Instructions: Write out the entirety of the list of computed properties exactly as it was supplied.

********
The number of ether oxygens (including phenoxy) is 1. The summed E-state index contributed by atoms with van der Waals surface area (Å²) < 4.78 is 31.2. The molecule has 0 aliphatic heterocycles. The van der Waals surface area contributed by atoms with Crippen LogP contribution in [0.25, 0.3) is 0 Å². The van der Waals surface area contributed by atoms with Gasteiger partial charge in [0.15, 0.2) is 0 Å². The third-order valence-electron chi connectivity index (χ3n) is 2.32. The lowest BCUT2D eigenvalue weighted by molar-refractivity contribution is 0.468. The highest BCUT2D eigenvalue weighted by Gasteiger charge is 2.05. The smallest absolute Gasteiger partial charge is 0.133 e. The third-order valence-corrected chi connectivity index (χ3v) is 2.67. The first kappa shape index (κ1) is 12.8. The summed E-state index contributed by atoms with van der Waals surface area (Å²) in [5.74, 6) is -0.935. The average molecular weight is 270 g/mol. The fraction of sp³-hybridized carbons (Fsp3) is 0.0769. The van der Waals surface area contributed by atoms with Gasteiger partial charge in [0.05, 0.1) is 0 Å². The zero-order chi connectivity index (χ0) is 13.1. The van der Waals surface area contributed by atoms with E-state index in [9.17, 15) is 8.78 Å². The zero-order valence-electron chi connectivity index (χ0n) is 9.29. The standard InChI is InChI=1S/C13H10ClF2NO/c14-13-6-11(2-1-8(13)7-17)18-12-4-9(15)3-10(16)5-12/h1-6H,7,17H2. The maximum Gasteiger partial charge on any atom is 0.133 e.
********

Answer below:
The number of ether oxygens (including phenoxy) is 1. The summed E-state index contributed by atoms with van der Waals surface area (Å²) < 4.78 is 31.2. The molecule has 0 aliphatic heterocycles. The van der Waals surface area contributed by atoms with Crippen LogP contribution in [0.25, 0.3) is 0 Å². The van der Waals surface area contributed by atoms with Gasteiger partial charge in [0.15, 0.2) is 0 Å². The third-order valence-electron chi connectivity index (χ3n) is 2.32. The lowest BCUT2D eigenvalue weighted by molar-refractivity contribution is 0.468. The highest BCUT2D eigenvalue weighted by Gasteiger charge is 2.05. The smallest absolute Gasteiger partial charge is 0.133 e. The third-order valence-corrected chi connectivity index (χ3v) is 2.67. The first kappa shape index (κ1) is 12.8. The summed E-state index contributed by atoms with van der Waals surface area (Å²) in [5.74, 6) is -0.935. The average molecular weight is 270 g/mol. The fraction of sp³-hybridized carbons (Fsp3) is 0.0769. The van der Waals surface area contributed by atoms with Gasteiger partial charge in [0.05, 0.1) is 0 Å². The zero-order chi connectivity index (χ0) is 13.1. The van der Waals surface area contributed by atoms with E-state index in [9.17, 15) is 8.78 Å². The zero-order valence-electron chi connectivity index (χ0n) is 9.29. The standard InChI is InChI=1S/C13H10ClF2NO/c14-13-6-11(2-1-8(13)7-17)18-12-4-9(15)3-10(16)5-12/h1-6H,7,17H2. The maximum Gasteiger partial charge on any atom is 0.133 e.